Turtles All The Way Down: A Book Review

Updated on April 25, 2018
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Kate loves psychological thrillers and stories that question the order of the universe. She deems to share her newfound ideas to the world.

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“Dubito, ergo cogito, ergo sum.”

“I doubt, therefore I think, therefore I am.”

Rene Descartes doubted his very existence that he made himself apprehend his own beliefs. He wanted to know whether you could really prove if anything was real. But in the end, he believed that his ability to doubt reality proved that he was, in fact, real. A person who doubts is as real as anyone. One's doubts make anyone more real, not less.

Turtles All The Way Down is a metaphorical philosophizing of the skeptical truth of existence, and our ability to be in control of ourselves despite the turmoil of losing the grasp of reality. The book sheds light on the dark, spiraling thoughts of a teenager suffering from obsessive compulsive disorder. The main character struggles with an illness where she battles with her uncontrollable urges and chaotic thoughts while at the same time, trying to keep a hold of her own reality.

Author, John Green created a compelling yet thought-provoking novel that tackles universal issues, and not just teen problems that adults are quick to ignore. What sets John Green apart from other YA authors and other authors, in general, is his ability to capture the colossal endeavors and dubiety of young adults in a vehement philosophical manner. He writes about knowledgeable teenage characters and recognizes their ability to comprehend complex concepts. Unlike other authors, he does not dismiss teenagers as shallow individuals. His utilization of extended metaphors is able to grasp what he is trying to say, effectively creating a much deeper connection with his readers.

"The marks humans leave are too often scars." - John Green
"The marks humans leave are too often scars." - John Green | Source


The story is told from the point of view of sixteen-year-old Aza Holmes, who has to live with her gnawing thoughts and profound anxiety. Throughout the novel, it is explicitly stated that her greatest fear is the intestinal germ, Clostridium difficile, that could be growing inside of her through being contaminated by external elements. Aza tries to fight the tightening spiral of her thoughts yet she was unable to, periodically ingesting sanitizer in fear of a professed parasitical growth.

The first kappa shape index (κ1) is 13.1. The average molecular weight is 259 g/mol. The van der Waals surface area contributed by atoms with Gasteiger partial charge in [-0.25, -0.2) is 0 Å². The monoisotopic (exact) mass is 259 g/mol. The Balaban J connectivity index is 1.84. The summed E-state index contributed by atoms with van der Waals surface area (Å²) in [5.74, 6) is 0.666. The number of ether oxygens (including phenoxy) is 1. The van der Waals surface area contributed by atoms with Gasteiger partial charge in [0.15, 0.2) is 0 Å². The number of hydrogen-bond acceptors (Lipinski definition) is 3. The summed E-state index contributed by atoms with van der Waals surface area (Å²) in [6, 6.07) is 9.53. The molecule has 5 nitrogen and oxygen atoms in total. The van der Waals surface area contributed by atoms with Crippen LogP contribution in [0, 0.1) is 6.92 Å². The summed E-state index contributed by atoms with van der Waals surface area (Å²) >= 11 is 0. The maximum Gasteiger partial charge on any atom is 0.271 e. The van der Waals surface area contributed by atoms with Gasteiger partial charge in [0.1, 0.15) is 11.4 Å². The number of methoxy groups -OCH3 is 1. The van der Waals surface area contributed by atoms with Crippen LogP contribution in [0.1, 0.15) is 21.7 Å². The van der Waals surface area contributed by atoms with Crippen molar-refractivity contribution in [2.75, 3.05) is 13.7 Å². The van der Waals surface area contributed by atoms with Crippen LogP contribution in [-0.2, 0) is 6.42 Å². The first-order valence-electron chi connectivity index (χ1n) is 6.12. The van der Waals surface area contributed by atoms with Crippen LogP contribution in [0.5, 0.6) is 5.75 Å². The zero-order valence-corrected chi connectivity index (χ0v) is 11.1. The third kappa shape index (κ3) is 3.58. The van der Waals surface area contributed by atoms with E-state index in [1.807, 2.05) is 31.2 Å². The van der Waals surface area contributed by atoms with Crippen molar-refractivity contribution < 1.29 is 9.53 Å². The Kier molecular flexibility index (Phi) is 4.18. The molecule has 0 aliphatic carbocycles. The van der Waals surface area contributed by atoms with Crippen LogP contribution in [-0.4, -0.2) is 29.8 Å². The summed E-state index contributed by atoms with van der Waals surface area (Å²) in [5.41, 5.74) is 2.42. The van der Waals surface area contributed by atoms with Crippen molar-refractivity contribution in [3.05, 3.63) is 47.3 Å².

Davis is her love interest who in turn is also dealing with a problem of his own. Throughout the novel, the theme of control is suggested. Aza cannot control her own anarchic thoughts which leads to her greatest fear. Davis cannot control the fiscal malfeasance, where their entire fortune will go to a prehistoric reptile called a tuatara if and when his father is considered “legally” dead. The people in the life of Aza cannot control how she reacts and what she does to herself which they feel helpless and frustrated about.


Your now is not your forever.

— John Green

The book heavily implies Aza’s imminent fear that is heavily reflected by her obsession with C. diff. She fears that her body, her thoughts, and her self are ultimately not hers. That we may say that we are the author of our own stories, but in the end, we are merely fulfilling our roles in someone else’s. We are ultimately dictated what to do by some external factor, “You think you’re the painter, but you’re the canvas.”

She sees herself as an anthology of thoughts and circumstances, that if you walk down her spiral to look for that one solid that is all her, there is just nothing.

Anybody can look at you. It's quite rare to find someone who sees the same world you see.

— John Green